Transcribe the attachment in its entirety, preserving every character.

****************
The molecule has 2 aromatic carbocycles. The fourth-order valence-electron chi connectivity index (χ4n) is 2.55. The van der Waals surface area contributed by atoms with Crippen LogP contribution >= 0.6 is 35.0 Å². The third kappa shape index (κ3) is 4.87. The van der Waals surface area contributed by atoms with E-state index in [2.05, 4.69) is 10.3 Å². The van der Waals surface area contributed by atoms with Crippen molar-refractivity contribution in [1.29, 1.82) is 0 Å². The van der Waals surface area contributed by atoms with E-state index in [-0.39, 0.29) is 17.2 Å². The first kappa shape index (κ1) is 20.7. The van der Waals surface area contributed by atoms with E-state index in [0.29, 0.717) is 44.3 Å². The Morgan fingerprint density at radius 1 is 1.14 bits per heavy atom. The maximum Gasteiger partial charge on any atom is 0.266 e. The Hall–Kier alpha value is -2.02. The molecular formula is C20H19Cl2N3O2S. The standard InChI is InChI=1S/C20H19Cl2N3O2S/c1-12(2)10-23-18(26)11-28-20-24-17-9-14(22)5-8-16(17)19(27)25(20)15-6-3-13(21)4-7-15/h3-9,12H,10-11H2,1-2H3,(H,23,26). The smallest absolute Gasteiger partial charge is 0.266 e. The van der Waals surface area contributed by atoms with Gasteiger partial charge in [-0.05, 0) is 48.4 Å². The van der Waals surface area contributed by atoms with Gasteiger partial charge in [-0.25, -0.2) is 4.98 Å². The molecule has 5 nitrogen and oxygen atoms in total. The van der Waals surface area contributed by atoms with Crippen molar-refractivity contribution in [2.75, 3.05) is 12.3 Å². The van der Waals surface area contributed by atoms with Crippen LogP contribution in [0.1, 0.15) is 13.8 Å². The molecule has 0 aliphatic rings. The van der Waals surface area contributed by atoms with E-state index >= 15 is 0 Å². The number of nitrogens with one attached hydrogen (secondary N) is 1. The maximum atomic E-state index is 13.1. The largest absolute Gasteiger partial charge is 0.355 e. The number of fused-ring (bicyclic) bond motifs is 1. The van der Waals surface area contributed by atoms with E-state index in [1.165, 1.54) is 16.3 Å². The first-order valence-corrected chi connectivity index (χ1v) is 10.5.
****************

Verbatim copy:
The molecule has 2 aromatic carbocycles. The fourth-order valence-electron chi connectivity index (χ4n) is 2.55. The van der Waals surface area contributed by atoms with Crippen LogP contribution >= 0.6 is 35.0 Å². The third kappa shape index (κ3) is 4.87. The van der Waals surface area contributed by atoms with E-state index in [2.05, 4.69) is 10.3 Å². The van der Waals surface area contributed by atoms with Crippen molar-refractivity contribution in [1.29, 1.82) is 0 Å². The van der Waals surface area contributed by atoms with E-state index in [-0.39, 0.29) is 17.2 Å². The first kappa shape index (κ1) is 20.7. The van der Waals surface area contributed by atoms with E-state index in [0.29, 0.717) is 44.3 Å². The Morgan fingerprint density at radius 1 is 1.14 bits per heavy atom. The maximum Gasteiger partial charge on any atom is 0.266 e. The Hall–Kier alpha value is -2.02. The molecular formula is C20H19Cl2N3O2S. The standard InChI is InChI=1S/C20H19Cl2N3O2S/c1-12(2)10-23-18(26)11-28-20-24-17-9-14(22)5-8-16(17)19(27)25(20)15-6-3-13(21)4-7-15/h3-9,12H,10-11H2,1-2H3,(H,23,26). The smallest absolute Gasteiger partial charge is 0.266 e. The van der Waals surface area contributed by atoms with Gasteiger partial charge in [-0.05, 0) is 48.4 Å². The van der Waals surface area contributed by atoms with Gasteiger partial charge in [-0.25, -0.2) is 4.98 Å². The molecule has 5 nitrogen and oxygen atoms in total. The van der Waals surface area contributed by atoms with Crippen molar-refractivity contribution in [2.75, 3.05) is 12.3 Å². The van der Waals surface area contributed by atoms with Crippen LogP contribution in [0.1, 0.15) is 13.8 Å². The molecule has 0 aliphatic rings. The van der Waals surface area contributed by atoms with E-state index >= 15 is 0 Å². The number of nitrogens with one attached hydrogen (secondary N) is 1. The maximum atomic E-state index is 13.1. The largest absolute Gasteiger partial charge is 0.355 e. The number of fused-ring (bicyclic) bond motifs is 1. The van der Waals surface area contributed by atoms with E-state index in [1.165, 1.54) is 16.3 Å². The first-order valence-corrected chi connectivity index (χ1v) is 10.5.